Thursday, March 31, 2011

ArmA 2: Reinforcements

First off, if you don't know what the ArmA series is, I would totally understand. Its a game with very niche appeal. Produced by Bohemia Interactive, a developer based out of the Czech Republic, the game is, in essence, a civilian version of VBS2, a military sim used by several major armed forces, including the Australian Army and the Canadian Army, and the US Marine Corp. The ArmA series is a follow up to the popular Operation Flashpoint: Cold War Rearmed series released in 2001. Featuring massive maps, players take up several roles in combat, from the lowly infantryman, to tank commander, even helicopter and jet fighter pilots. The sheer variety of choice and mission types shames most other military games. The latest in the series, ArmA 2: Operation Arrowhead, was released in June 2010, and features the fictional country of Takistan, which resembles Iraq and Afghanistan's bastard child.

ArmA 2: Private Military Company, included in ArmA 2: Reinforcements.

ArmA 2: Reinforcements, set to release April 1st, is a combination of two Operation Arrowhead expansions, featuring the British Army and Private Military Companies, respectively. For those who already own the expansions, there is little reason to purchase this new set. It has no new features. However, for those yet to pick up the series, this offers new players unique and engaging storylines, far superior to the ArmA 2 original. New players be warned: This is not Call of Duty, or Bad Company 2. Mistakes are punished in almost instant death, and while failing a mission does not automatically end the campaign, it does effect your ending. Often, engagements are realistic, and you may not even see the enemy who kills you. However, good use of the controls( easier said then done, I'm afraid) and available cover will see you through most fights. Flying a helicopter or airplane is a blast, and while difficult to pick up at first, are rewarding once figured out. I'd recommend a joystick, or 360 controller, which makes flying easier. Firing a hellfire rocket at an enemy tank miles away using an unmanned drone controlled from an Apache, is quite simply put, something literally no other game has.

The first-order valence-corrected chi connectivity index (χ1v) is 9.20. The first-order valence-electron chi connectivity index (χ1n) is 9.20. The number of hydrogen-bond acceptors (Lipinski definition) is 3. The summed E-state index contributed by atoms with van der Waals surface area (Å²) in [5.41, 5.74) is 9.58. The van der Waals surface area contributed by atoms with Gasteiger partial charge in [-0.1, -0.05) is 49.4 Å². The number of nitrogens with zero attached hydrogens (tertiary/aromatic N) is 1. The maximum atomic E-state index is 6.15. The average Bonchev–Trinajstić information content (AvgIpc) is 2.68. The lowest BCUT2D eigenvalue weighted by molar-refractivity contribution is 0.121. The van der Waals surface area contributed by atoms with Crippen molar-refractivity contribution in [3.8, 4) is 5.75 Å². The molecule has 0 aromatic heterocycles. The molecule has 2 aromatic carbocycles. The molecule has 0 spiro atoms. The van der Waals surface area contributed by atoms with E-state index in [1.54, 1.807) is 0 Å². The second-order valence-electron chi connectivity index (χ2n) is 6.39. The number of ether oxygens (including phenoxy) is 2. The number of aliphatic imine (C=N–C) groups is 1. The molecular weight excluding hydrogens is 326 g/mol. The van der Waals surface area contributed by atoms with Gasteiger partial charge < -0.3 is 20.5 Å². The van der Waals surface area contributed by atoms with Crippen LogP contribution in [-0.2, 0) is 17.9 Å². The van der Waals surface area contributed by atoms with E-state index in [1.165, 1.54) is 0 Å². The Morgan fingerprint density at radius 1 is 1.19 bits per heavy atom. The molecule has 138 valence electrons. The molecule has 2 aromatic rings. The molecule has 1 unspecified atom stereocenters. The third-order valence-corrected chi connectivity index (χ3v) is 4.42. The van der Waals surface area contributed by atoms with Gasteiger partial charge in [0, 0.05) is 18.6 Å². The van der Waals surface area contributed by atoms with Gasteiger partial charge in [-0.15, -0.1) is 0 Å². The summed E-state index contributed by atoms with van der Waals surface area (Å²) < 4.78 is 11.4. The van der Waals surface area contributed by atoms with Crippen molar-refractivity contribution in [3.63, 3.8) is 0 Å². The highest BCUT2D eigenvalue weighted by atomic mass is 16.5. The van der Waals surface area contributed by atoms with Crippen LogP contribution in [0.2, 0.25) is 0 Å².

ArmA 2: British Armed Forces, included in ArmA 2: Reinforcements.

Multiplayer is also rewarding, and well worth the effort. Clans and groups of players, vary from hyper realistic, enforcing ranks and rewarding good team work, to much more casual pick up and play games. The PC Gamer server is one of the most popular, with its more lax and less elitist approach to new players. Missions range from Co-Op games featuring at least 10+ human teammates, and straight up PvP games on the massive maps. A mic is recommended, it just doesn't feel the same without one.

The editor, easy to understand, but hard to master, allows players to make their own missions on large maps. The community has many talented mission makers, and you can download whole campaigns made by players.
They also make third party "addons", with everything from atomic bombs to zombies covered. Trust me, a military sim game with zombies is actually pretty awesome. 

ArmA 2, and the whole series, does have its faults. Until recently, the AI has been mixed. They make hilariously bad decisions, and a drunk driver can drive better then they can. This has been fixed in a recent patch. The ingame missions and campaigns are complex, and if one bug happens, the entire mission can be totally screwed. This also has been fixed in patches. The patches are prepackaged with ArmA 2: Reinforcements.

Final word? I'm not going to give this a score out of ten. I'm not even going to say your going to like it. Your either going to love it or hate it. It fills its niche wonderfully.

No comments:

Post a Comment